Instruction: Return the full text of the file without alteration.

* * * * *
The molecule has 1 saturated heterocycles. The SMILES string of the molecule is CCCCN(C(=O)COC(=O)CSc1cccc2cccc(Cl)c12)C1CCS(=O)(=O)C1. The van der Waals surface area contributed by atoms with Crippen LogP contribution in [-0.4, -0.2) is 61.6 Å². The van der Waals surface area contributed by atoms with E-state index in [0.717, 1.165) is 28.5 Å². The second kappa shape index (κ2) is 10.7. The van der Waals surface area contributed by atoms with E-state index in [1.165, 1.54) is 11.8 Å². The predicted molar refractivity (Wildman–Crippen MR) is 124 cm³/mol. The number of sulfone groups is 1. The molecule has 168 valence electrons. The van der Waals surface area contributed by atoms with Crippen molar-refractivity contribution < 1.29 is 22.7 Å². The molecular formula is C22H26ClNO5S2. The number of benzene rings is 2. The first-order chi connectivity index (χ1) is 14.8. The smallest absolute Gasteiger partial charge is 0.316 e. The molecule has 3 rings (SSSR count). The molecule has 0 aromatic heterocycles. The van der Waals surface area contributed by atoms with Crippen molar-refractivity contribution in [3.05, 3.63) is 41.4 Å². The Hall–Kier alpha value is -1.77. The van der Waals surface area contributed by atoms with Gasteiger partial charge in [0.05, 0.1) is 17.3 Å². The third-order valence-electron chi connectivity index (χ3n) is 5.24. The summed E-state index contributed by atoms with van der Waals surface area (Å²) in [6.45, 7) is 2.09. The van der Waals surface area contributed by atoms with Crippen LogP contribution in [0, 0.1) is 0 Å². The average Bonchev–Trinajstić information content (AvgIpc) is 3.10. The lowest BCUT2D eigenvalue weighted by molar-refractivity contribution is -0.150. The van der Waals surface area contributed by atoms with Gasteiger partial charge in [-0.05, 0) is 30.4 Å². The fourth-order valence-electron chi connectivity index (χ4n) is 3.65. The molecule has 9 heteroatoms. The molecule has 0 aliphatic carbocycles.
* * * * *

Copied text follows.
The molecule has 1 saturated heterocycles. The SMILES string of the molecule is CCCCN(C(=O)COC(=O)CSc1cccc2cccc(Cl)c12)C1CCS(=O)(=O)C1. The van der Waals surface area contributed by atoms with Crippen LogP contribution in [-0.4, -0.2) is 61.6 Å². The van der Waals surface area contributed by atoms with E-state index in [0.717, 1.165) is 28.5 Å². The second kappa shape index (κ2) is 10.7. The van der Waals surface area contributed by atoms with E-state index in [1.165, 1.54) is 11.8 Å². The predicted molar refractivity (Wildman–Crippen MR) is 124 cm³/mol. The number of sulfone groups is 1. The molecule has 168 valence electrons. The van der Waals surface area contributed by atoms with Crippen molar-refractivity contribution < 1.29 is 22.7 Å². The molecular formula is C22H26ClNO5S2. The number of benzene rings is 2. The first-order chi connectivity index (χ1) is 14.8. The smallest absolute Gasteiger partial charge is 0.316 e. The molecule has 3 rings (SSSR count). The molecule has 0 aromatic heterocycles. The van der Waals surface area contributed by atoms with Crippen molar-refractivity contribution in [3.05, 3.63) is 41.4 Å². The Hall–Kier alpha value is -1.77. The van der Waals surface area contributed by atoms with Gasteiger partial charge in [0.05, 0.1) is 17.3 Å². The third-order valence-electron chi connectivity index (χ3n) is 5.24. The summed E-state index contributed by atoms with van der Waals surface area (Å²) in [6.45, 7) is 2.09. The van der Waals surface area contributed by atoms with Crippen LogP contribution in [0, 0.1) is 0 Å². The average Bonchev–Trinajstić information content (AvgIpc) is 3.10. The lowest BCUT2D eigenvalue weighted by molar-refractivity contribution is -0.150. The van der Waals surface area contributed by atoms with Gasteiger partial charge in [-0.05, 0) is 30.4 Å². The fourth-order valence-electron chi connectivity index (χ4n) is 3.65. The molecule has 9 heteroatoms. The molecule has 0 aliphatic carbocycles.